Currently I would love to meet people who are more focused on the heart and less focused on the ego. The ironic part of that is my new tendency to look for ego-centered behaviors in others. As I focus on posturing and self-importance in the people I meet, I judge them. In this act of judging, I am putting out the type of negative energy I seek to avoid. I would do better to let go of any judgments and simply act like the person I want to hang out with. If I encourage others when I would like to be encouraged, listen when I would like to be heard and give love when I would like to receive it, I will be surrounded with support. This is how I want to start living.

This concept also works within existing relationships. Do you want your child to calm down? Take a moment to get centered yourself, and then ask him to chill out. Do you wish your spouse would open up to you more often? Try being more open yourself. Take the initiative when you feel you have lost touch with a friend. As my husband likes to say, “The phone works both ways.”

Displaying the qualities you are looking for in others can change the dynamic of a group, as well. I have seen this recently in yoga class. It always helps when the teacher sets the tone of the class, but students can also impact the vibe. Sunday I attended a class that I usually avoid. When I walked in the people who weren’t talking loudly were already in headstands or arm balances. I feel that the class attracts type-A personalities and show-offs, but that thought is not going to help me get through the class. I tried closing my eyes and meditating on my mat until the class started. I found that the students near me were quieter and less active as a result. Of course, when the teacher started by asking, “What do you guys want to do?” and someone replied, “Kick ass!” I did not yell, “Namaste, motherfuckers!” like I wanted to. That was probably a good move. I do consciously avoid the class as a rule, just as I might avoid certain people. All the same, if I miss a favorite class and need a makeup, I can still get my practice in and enjoy it. For all I know, the teacher may take it in a different direction or my perceptions of the class could shift. Maybe next week I’ll be positive about “kicking ass.”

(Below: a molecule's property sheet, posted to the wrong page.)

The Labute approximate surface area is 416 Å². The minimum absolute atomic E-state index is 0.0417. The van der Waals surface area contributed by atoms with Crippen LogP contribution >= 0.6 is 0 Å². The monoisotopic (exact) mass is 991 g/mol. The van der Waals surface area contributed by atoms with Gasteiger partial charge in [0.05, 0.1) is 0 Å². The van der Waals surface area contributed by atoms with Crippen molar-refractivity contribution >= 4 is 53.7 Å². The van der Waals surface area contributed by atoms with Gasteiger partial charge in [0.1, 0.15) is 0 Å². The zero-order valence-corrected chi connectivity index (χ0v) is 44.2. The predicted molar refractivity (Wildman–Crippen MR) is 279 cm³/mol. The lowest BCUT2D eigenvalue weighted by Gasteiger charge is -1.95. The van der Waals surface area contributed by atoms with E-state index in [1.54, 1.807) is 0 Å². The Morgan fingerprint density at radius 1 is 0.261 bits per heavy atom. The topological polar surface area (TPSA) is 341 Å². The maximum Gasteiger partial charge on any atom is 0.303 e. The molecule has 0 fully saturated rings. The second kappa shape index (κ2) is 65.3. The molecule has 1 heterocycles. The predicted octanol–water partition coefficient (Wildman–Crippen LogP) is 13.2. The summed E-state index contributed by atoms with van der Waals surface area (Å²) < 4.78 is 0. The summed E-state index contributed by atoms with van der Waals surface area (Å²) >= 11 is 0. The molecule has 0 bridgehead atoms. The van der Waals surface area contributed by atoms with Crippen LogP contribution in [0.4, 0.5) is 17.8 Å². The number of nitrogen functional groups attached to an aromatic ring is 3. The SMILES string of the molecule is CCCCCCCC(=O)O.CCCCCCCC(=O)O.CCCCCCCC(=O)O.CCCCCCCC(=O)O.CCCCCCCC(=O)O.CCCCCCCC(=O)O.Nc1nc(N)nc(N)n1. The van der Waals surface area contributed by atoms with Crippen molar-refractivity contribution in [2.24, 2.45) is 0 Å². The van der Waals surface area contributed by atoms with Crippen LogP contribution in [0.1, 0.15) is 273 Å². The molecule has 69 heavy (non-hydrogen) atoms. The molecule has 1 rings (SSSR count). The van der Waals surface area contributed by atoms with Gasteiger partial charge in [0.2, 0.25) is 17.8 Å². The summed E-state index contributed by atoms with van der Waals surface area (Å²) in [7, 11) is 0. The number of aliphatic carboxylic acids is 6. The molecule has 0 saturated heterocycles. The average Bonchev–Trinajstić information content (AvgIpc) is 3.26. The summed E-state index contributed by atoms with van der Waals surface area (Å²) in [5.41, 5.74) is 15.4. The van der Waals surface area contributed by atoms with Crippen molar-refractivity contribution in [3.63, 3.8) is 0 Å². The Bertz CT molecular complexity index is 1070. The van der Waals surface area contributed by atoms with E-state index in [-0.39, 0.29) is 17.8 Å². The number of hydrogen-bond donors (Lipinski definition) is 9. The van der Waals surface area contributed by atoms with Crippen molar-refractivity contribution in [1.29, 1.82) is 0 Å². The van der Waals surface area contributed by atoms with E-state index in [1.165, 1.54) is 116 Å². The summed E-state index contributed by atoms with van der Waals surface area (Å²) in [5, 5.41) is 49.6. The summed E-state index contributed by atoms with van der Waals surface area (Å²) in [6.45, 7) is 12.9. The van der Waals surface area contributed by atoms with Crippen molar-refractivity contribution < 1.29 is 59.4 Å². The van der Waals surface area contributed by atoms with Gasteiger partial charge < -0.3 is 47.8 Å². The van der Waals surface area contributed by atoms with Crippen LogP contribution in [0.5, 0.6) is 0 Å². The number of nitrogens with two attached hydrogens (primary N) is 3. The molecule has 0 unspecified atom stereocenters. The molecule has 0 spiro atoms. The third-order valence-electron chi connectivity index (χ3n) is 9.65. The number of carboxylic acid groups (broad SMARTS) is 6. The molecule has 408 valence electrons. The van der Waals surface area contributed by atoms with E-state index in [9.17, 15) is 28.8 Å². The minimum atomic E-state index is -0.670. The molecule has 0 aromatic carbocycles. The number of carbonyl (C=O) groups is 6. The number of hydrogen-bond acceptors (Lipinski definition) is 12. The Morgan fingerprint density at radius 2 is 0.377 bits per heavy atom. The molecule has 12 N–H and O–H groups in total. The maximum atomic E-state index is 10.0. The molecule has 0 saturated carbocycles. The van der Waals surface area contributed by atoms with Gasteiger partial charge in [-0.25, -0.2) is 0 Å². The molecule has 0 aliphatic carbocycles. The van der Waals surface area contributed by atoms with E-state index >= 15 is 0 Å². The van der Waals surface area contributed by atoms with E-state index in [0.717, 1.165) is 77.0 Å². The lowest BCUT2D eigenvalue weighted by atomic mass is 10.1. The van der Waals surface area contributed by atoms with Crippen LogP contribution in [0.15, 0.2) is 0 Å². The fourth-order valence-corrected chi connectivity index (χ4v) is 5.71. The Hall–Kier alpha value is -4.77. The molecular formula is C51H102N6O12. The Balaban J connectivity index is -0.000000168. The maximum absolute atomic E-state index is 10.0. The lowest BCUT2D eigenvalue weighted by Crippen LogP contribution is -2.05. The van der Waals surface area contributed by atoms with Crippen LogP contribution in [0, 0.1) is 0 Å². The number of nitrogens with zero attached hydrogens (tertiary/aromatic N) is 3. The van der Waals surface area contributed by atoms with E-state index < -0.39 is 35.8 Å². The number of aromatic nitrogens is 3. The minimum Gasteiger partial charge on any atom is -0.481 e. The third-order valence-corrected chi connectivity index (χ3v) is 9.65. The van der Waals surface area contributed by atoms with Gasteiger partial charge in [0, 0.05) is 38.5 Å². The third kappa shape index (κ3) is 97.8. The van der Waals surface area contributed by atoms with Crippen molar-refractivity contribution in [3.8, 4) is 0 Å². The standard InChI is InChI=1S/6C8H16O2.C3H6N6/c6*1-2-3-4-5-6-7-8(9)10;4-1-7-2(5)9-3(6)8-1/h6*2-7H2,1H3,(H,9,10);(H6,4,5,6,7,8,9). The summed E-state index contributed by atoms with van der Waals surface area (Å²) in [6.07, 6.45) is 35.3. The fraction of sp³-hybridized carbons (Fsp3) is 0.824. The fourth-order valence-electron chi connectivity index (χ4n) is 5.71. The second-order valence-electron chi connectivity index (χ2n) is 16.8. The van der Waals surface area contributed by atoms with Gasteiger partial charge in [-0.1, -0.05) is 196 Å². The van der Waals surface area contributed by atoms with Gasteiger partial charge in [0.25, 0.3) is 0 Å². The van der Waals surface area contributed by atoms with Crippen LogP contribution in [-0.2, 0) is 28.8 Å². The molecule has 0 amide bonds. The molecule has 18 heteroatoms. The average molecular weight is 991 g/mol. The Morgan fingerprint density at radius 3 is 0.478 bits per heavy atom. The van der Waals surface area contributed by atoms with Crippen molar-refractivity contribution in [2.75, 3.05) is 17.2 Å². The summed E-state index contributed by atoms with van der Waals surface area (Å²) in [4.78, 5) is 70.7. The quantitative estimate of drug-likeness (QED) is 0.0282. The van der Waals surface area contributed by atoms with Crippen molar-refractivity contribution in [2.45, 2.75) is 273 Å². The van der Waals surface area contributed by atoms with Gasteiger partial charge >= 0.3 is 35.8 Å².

“Be the change you wish to see in the world,” taught Mahatma Gandhi. To get an idea of how to adjust my attitudes, I am making a list of all outward changes I would like to see. I will list everything I want for myself and the people in my life. Then I will study that list and attempt to embody it. If I start there, I am less likely to injure myself. Jesus taught, “You hypocrite, first take the log out of your own eye, and then you will see clearly to take the speck out of your brother’s eye.” Sounds painful, doesn’t it?